Julie Harrison - American Wine outside of California

Publish Date
Thursday, 30 November 2017, 12:06PM
By Julie Harrison

Whilst California is responsible for the majority of wine production in the United States some very good wines come from elsewhere, in particular Washington State and Oregon in the Pacific North West.

In the North West corner of the United States bordering Canada is Washington State.  Whilst its main city Seattle is notorious for the amount of rain it gets, if you head east you find the Columbia River Valley, which is home to the majority of Washington State vineyards.  Protected from the rain by the Cascade mountains on its western boundary this is a dry, arid area with a continental climate meaning long hot days followed by cool nights which allows the grapes to fully ripen but still maintain good levels of acidity.   Due to the semi-arid climate, irrigation of the vineyards is essential and the extensive river systems in the region are important for this.  The rivers also assist in moderating the climate, helping to protect the vines from freezing during the very cold winters.  Because of its northerly location it receives 17 hours of sunlight in the summer, which is two more than the more southerly Californian vineyards.   Cabernet Sauvignon does particularly well here but there are extensive plantings of Merlot, Syrah, Chardonnay and Riesling.  Within the Columbia River Valley AVA are several smaller AVA’s including Yakima Valley, Red Mountain, Horse Heaven Hills and the Walla Walla River Valley.   The Red Mountain and Horse Heaven Hills AVA’s are known for making outstanding Cabernet Sauvignon.

Nestled between California to the South and Washington State to the north, Oregon is all about Pinot Noir.  There are three main wine regions in this state the Willamette Valley AVA, Southern Oregon AVA and Columbia Gorge AVA.  The most important AVA is the Willamette Valley.  Here the Cascade mountains mark the eastern boundary and the Coastal mountains the west.   Sea breezes still penetrate through the Coastal Range moderating the climate.  Starting at Portland this area follows Willamette River south for 160km down the Willamette River Valley.   Vineyards tend to be planted on the less fertile slopes of the lower hillsides.  The Willamette Valley AVA is then further divided into 6 appellations.  Dundee Hills is the most heavily planted of these and produces a spicy, earthy Pinot Noir with red fruit characters and ripe, rounded, integrated tannins.   Generally speaking Pinot Noir grown in Oregon tends to be lighter and more delicate than Pinot Noir from California with each of the 6 sub-regions bringing a slightly different take on this fickle variety.  The Southern Oregon AVA includes two sub-regions, Umpqua  valley and Rogue Valley.   Both warmer than the Willamette Valley these regions are suitable for a large number of varieties including those that prefer a slightly hotter climate such as   Cabernet Sauvignon, Merlot, Tempranillo and Zinfandel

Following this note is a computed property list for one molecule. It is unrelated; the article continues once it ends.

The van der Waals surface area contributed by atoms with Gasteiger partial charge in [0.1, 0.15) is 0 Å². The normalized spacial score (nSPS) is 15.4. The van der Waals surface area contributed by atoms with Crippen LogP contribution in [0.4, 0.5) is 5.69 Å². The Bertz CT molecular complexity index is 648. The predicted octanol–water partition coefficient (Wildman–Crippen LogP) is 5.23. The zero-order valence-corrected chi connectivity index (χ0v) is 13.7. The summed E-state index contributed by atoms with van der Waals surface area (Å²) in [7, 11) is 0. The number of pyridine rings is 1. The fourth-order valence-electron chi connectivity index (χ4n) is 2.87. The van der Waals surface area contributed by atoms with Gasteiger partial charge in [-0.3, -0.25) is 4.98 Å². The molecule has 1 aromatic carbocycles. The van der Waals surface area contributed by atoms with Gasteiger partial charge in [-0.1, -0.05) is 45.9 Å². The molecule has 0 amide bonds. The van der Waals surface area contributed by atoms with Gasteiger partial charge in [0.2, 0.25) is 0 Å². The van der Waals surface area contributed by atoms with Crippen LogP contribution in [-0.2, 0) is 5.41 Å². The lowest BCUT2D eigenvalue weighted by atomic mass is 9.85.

East of Washington State and Oregon is Idaho.   This dry, hot region is suitable for viticulture as its vineyards are located at high altitude meaning hot days with cool nights so the grapes still maintain their acid levels as they ripen.  Most vineyards are located in the Snake River Valley AVA in the South-West of the state.   With a range of microclimates many different varieties are grown here including Pinot Noir, Riesling, Chardonnay, Cabernet Sauvignon and Syrah.

New York State is well known for high quality Riesling from the upstate Finger Lakes region.   The area has climatic and geographic similarities to the Rhine River in Germany so it is no surprise that Riesling does well here.  Grapes are grown on the hills surrounding the narrow, fingerlike lakes after which the area is named.  The Finger Lakes themselves help make viticulture possible here by moderating the cold winter climate in the areas bordering the lakes.   Increased air movement reduces frost risk and the lakes release stored heat during the winter helping to protect the vines from freezing.  The area only has a short growing season so wines are often lighter and less alcoholic than wines from warmer regions.

There are other small pockets of wine growing around the rest of America but this largely supplies the local market.   As is often the case the wine growing areas of the States are becoming increasingly marketed as tourist destinations. Certainly the dramatic landscapes of Oregon and Washington State combined with lots of interesting wineries to visit makes them a great place to explore.

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